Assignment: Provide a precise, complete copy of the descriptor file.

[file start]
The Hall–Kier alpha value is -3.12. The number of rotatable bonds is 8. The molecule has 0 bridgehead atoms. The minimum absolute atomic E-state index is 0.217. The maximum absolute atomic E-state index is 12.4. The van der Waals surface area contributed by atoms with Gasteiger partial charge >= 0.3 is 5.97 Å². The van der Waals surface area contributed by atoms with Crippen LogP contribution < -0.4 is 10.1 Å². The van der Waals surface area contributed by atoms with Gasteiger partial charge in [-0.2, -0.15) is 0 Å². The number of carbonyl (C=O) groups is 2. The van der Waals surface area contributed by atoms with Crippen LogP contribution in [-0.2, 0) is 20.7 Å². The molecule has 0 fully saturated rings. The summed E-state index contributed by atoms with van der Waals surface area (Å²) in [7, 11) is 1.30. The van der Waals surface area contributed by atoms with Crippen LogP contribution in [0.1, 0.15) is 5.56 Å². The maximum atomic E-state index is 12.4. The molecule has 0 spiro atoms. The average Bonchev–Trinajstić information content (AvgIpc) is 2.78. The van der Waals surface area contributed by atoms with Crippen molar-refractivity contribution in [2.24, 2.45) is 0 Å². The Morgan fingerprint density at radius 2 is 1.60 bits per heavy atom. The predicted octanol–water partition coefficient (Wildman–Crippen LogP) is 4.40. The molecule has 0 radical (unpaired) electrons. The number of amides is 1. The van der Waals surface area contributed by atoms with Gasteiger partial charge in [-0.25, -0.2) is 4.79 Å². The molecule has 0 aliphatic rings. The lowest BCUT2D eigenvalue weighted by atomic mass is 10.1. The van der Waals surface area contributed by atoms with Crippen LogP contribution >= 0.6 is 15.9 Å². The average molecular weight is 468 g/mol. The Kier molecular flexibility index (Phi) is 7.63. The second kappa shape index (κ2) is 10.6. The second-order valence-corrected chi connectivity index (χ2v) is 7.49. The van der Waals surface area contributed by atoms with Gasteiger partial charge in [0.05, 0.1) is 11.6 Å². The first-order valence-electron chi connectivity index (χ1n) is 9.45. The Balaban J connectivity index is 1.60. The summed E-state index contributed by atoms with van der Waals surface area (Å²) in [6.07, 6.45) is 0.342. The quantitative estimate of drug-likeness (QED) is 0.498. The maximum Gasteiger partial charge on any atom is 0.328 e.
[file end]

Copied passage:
The Hall–Kier alpha value is -3.12. The number of rotatable bonds is 8. The molecule has 0 bridgehead atoms. The minimum absolute atomic E-state index is 0.217. The maximum absolute atomic E-state index is 12.4. The van der Waals surface area contributed by atoms with Gasteiger partial charge >= 0.3 is 5.97 Å². The van der Waals surface area contributed by atoms with Crippen LogP contribution < -0.4 is 10.1 Å². The van der Waals surface area contributed by atoms with Gasteiger partial charge in [-0.2, -0.15) is 0 Å². The number of carbonyl (C=O) groups is 2. The van der Waals surface area contributed by atoms with Crippen LogP contribution in [-0.2, 0) is 20.7 Å². The molecule has 0 fully saturated rings. The summed E-state index contributed by atoms with van der Waals surface area (Å²) in [7, 11) is 1.30. The van der Waals surface area contributed by atoms with Crippen LogP contribution in [0.1, 0.15) is 5.56 Å². The maximum atomic E-state index is 12.4. The molecule has 0 spiro atoms. The average Bonchev–Trinajstić information content (AvgIpc) is 2.78. The van der Waals surface area contributed by atoms with Crippen molar-refractivity contribution in [2.24, 2.45) is 0 Å². The Morgan fingerprint density at radius 2 is 1.60 bits per heavy atom. The predicted octanol–water partition coefficient (Wildman–Crippen LogP) is 4.40. The molecule has 0 radical (unpaired) electrons. The number of amides is 1. The van der Waals surface area contributed by atoms with Gasteiger partial charge in [-0.25, -0.2) is 4.79 Å². The molecule has 0 aliphatic rings. The lowest BCUT2D eigenvalue weighted by atomic mass is 10.1. The van der Waals surface area contributed by atoms with Crippen LogP contribution >= 0.6 is 15.9 Å². The average molecular weight is 468 g/mol. The Kier molecular flexibility index (Phi) is 7.63. The second kappa shape index (κ2) is 10.6. The second-order valence-corrected chi connectivity index (χ2v) is 7.49. The van der Waals surface area contributed by atoms with Gasteiger partial charge in [0.05, 0.1) is 11.6 Å². The first-order valence-electron chi connectivity index (χ1n) is 9.45. The Balaban J connectivity index is 1.60. The summed E-state index contributed by atoms with van der Waals surface area (Å²) in [6.07, 6.45) is 0.342. The quantitative estimate of drug-likeness (QED) is 0.498. The maximum Gasteiger partial charge on any atom is 0.328 e.